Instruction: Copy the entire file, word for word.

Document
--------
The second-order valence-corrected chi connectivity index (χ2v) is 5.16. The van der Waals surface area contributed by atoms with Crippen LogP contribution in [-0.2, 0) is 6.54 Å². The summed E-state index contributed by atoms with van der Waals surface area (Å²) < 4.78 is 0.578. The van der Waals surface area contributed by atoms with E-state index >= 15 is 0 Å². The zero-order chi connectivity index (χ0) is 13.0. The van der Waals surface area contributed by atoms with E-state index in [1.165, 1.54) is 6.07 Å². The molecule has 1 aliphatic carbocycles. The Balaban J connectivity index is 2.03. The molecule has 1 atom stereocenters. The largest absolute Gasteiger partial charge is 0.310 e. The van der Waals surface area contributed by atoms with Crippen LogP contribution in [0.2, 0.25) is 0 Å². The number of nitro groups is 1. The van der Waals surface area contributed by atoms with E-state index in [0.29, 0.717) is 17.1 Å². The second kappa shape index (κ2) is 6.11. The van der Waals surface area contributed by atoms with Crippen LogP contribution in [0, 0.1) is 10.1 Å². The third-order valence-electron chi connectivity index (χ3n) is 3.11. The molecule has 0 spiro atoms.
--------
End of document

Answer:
The second-order valence-corrected chi connectivity index (χ2v) is 5.16. The van der Waals surface area contributed by atoms with Crippen LogP contribution in [-0.2, 0) is 6.54 Å². The summed E-state index contributed by atoms with van der Waals surface area (Å²) < 4.78 is 0.578. The van der Waals surface area contributed by atoms with E-state index >= 15 is 0 Å². The zero-order chi connectivity index (χ0) is 13.0. The van der Waals surface area contributed by atoms with E-state index in [1.165, 1.54) is 6.07 Å². The molecule has 1 aliphatic carbocycles. The Balaban J connectivity index is 2.03. The molecule has 1 atom stereocenters. The largest absolute Gasteiger partial charge is 0.310 e. The van der Waals surface area contributed by atoms with Crippen LogP contribution in [0.2, 0.25) is 0 Å². The number of nitro groups is 1. The van der Waals surface area contributed by atoms with E-state index in [0.29, 0.717) is 17.1 Å². The second kappa shape index (κ2) is 6.11. The van der Waals surface area contributed by atoms with Crippen LogP contribution in [0, 0.1) is 10.1 Å². The third-order valence-electron chi connectivity index (χ3n) is 3.11. The molecule has 0 spiro atoms.